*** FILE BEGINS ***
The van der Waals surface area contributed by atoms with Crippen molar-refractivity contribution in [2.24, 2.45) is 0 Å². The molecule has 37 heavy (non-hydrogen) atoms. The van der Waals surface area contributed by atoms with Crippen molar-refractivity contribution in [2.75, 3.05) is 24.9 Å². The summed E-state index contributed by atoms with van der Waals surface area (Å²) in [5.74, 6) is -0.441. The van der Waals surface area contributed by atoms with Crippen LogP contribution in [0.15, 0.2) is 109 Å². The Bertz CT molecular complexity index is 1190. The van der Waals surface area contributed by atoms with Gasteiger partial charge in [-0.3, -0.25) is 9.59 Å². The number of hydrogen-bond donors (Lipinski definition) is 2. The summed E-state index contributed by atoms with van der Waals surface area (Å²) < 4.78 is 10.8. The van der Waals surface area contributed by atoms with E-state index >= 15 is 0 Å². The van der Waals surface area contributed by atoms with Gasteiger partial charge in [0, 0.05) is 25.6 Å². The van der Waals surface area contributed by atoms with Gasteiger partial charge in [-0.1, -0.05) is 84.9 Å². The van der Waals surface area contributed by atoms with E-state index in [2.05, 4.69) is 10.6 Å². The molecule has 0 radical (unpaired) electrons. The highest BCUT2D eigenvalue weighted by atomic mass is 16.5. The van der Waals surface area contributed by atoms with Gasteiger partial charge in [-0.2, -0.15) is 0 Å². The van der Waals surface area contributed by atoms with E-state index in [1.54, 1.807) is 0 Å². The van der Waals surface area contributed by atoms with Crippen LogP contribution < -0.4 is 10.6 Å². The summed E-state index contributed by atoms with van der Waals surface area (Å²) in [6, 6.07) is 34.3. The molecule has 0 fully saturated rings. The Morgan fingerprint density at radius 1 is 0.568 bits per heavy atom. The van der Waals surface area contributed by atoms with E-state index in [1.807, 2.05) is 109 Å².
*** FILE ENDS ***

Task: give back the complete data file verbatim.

The van der Waals surface area contributed by atoms with Crippen molar-refractivity contribution in [2.24, 2.45) is 0 Å². The molecule has 37 heavy (non-hydrogen) atoms. The van der Waals surface area contributed by atoms with Crippen molar-refractivity contribution in [2.75, 3.05) is 24.9 Å². The summed E-state index contributed by atoms with van der Waals surface area (Å²) in [5.74, 6) is -0.441. The van der Waals surface area contributed by atoms with Crippen LogP contribution in [0.15, 0.2) is 109 Å². The Bertz CT molecular complexity index is 1190. The van der Waals surface area contributed by atoms with Gasteiger partial charge in [-0.3, -0.25) is 9.59 Å². The number of hydrogen-bond donors (Lipinski definition) is 2. The summed E-state index contributed by atoms with van der Waals surface area (Å²) < 4.78 is 10.8. The van der Waals surface area contributed by atoms with E-state index >= 15 is 0 Å². The van der Waals surface area contributed by atoms with Gasteiger partial charge in [0, 0.05) is 25.6 Å². The van der Waals surface area contributed by atoms with Gasteiger partial charge in [-0.1, -0.05) is 84.9 Å². The van der Waals surface area contributed by atoms with E-state index in [2.05, 4.69) is 10.6 Å². The molecule has 0 radical (unpaired) electrons. The highest BCUT2D eigenvalue weighted by atomic mass is 16.5. The van der Waals surface area contributed by atoms with Gasteiger partial charge in [-0.2, -0.15) is 0 Å². The van der Waals surface area contributed by atoms with E-state index in [1.54, 1.807) is 0 Å². The van der Waals surface area contributed by atoms with Crippen LogP contribution < -0.4 is 10.6 Å². The summed E-state index contributed by atoms with van der Waals surface area (Å²) in [6, 6.07) is 34.3. The molecule has 0 fully saturated rings. The Morgan fingerprint density at radius 1 is 0.568 bits per heavy atom. The van der Waals surface area contributed by atoms with E-state index in [1.807, 2.05) is 109 Å².